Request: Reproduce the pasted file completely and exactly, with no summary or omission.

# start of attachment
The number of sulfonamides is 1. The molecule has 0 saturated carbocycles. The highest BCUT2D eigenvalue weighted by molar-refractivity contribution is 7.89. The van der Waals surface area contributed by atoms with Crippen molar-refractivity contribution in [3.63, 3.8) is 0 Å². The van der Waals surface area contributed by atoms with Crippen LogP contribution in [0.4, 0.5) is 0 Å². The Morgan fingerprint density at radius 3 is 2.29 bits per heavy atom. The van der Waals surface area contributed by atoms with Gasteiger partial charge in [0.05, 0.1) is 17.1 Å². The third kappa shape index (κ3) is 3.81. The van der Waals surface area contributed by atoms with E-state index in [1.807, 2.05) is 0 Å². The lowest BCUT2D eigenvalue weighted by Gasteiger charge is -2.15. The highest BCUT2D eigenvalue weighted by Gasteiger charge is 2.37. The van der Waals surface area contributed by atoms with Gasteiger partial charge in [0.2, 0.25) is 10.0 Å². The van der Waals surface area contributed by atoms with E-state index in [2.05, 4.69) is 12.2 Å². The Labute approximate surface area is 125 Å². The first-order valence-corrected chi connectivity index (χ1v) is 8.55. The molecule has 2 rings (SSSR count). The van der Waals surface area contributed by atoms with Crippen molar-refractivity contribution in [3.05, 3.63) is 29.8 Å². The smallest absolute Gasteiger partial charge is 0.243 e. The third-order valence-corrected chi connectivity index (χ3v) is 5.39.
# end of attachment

The number of sulfonamides is 1. The molecule has 0 saturated carbocycles. The highest BCUT2D eigenvalue weighted by molar-refractivity contribution is 7.89. The van der Waals surface area contributed by atoms with Crippen molar-refractivity contribution in [3.63, 3.8) is 0 Å². The van der Waals surface area contributed by atoms with Crippen LogP contribution in [0.4, 0.5) is 0 Å². The Morgan fingerprint density at radius 3 is 2.29 bits per heavy atom. The van der Waals surface area contributed by atoms with Gasteiger partial charge in [0.05, 0.1) is 17.1 Å². The third kappa shape index (κ3) is 3.81. The van der Waals surface area contributed by atoms with E-state index in [1.807, 2.05) is 0 Å². The lowest BCUT2D eigenvalue weighted by Gasteiger charge is -2.15. The highest BCUT2D eigenvalue weighted by Gasteiger charge is 2.37. The van der Waals surface area contributed by atoms with Gasteiger partial charge in [0.2, 0.25) is 10.0 Å². The van der Waals surface area contributed by atoms with E-state index in [2.05, 4.69) is 12.2 Å². The Labute approximate surface area is 125 Å². The first-order valence-corrected chi connectivity index (χ1v) is 8.55. The molecule has 2 rings (SSSR count). The van der Waals surface area contributed by atoms with Crippen molar-refractivity contribution in [3.05, 3.63) is 29.8 Å². The smallest absolute Gasteiger partial charge is 0.243 e. The third-order valence-corrected chi connectivity index (χ3v) is 5.39.